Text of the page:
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TSA, Amtrak Test Anti-Terrorism Technology at New York's Penn Station

Feb. 27, 2018
3 min read
TSA, Amtrak Test Anti-Terrorism Technology at New York's Penn Station
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The Transportation Security Administration (TSA) and Amtrak tested new technology designed to detect concealed explosives on Tuesday at Penn Station in Manhattan.

A TSA worker carries a vest with explosives that its seen on a display with a red line that alert the officer through the new devices designed to detect explosives at New York City's Penn Station on February 27, 2018 in New York City. The TSA has worked with devices known as stand-off explosive detection units since 2004 with transit agencies like Amtrak and New Jersey Transit, also its technology has been used to secure large-scale events like the Super Bowl and in a Los Angeles Metro station. (Photo by Eduardo Munoz Alvarez/Getty Images)
A TSA worker demonstrates new technology designed to detect explosives at Penn Station. (Photo by Eduardo Munoz Alvarez/Getty Images)

The equipment alerts security personnel to the presence of hidden explosives in a suicide vest or similar weapons. The device, which is triggered by an individual's "naturally-occurring emissions from the human body," sets off an alarm on the equipment operator's laptop.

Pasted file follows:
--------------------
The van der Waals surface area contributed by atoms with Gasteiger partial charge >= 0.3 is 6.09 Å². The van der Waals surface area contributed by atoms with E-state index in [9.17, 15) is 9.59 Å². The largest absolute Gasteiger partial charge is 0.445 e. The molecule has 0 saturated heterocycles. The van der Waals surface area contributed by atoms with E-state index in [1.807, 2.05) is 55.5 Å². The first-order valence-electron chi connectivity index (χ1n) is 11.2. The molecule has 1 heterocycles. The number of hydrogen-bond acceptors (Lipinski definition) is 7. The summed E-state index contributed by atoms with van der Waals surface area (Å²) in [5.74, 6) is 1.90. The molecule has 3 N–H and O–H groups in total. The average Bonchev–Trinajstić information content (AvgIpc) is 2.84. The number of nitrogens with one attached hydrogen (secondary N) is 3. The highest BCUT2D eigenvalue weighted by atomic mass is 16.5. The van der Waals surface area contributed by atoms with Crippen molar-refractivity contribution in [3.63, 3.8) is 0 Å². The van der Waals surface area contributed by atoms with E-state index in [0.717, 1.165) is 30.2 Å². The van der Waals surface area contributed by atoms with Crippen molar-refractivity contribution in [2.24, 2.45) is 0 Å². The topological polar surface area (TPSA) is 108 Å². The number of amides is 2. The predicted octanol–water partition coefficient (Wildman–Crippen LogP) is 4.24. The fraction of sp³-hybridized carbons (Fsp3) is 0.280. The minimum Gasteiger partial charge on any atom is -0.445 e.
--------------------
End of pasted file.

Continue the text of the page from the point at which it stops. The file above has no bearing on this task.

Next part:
This technology should help security officials keep railway stations and other "soft targets" safe — and efficient — for the hundreds of thousands of passengers who utilize the transit systems every day. "The use of these devices enables a rail or transit agency to help safeguard against terrorist threats in the mass transit environment," the agency said in a statement.

The TSA began testing the technology in the Los Angeles transit system in 2017. Following an attempted terror attack in December 2017 where a man detonated a pipe bomb in a Manhattan subway station, New York Senator Chuck Schumer strongly urged TSA to consider implementing the security measures in New York City.

The TSA, better known for the rigorous screening protocol found at airports across the US, doesn't plan to implement similar measures any time soon.

"We don't intend to roll out anything like [the security] we have in the airports," said David Pekoske, TSA's administrator. Pekoske said that random passenger checks and K-9 forces, coupled with other measures already in place, are sufficient for passenger protection.

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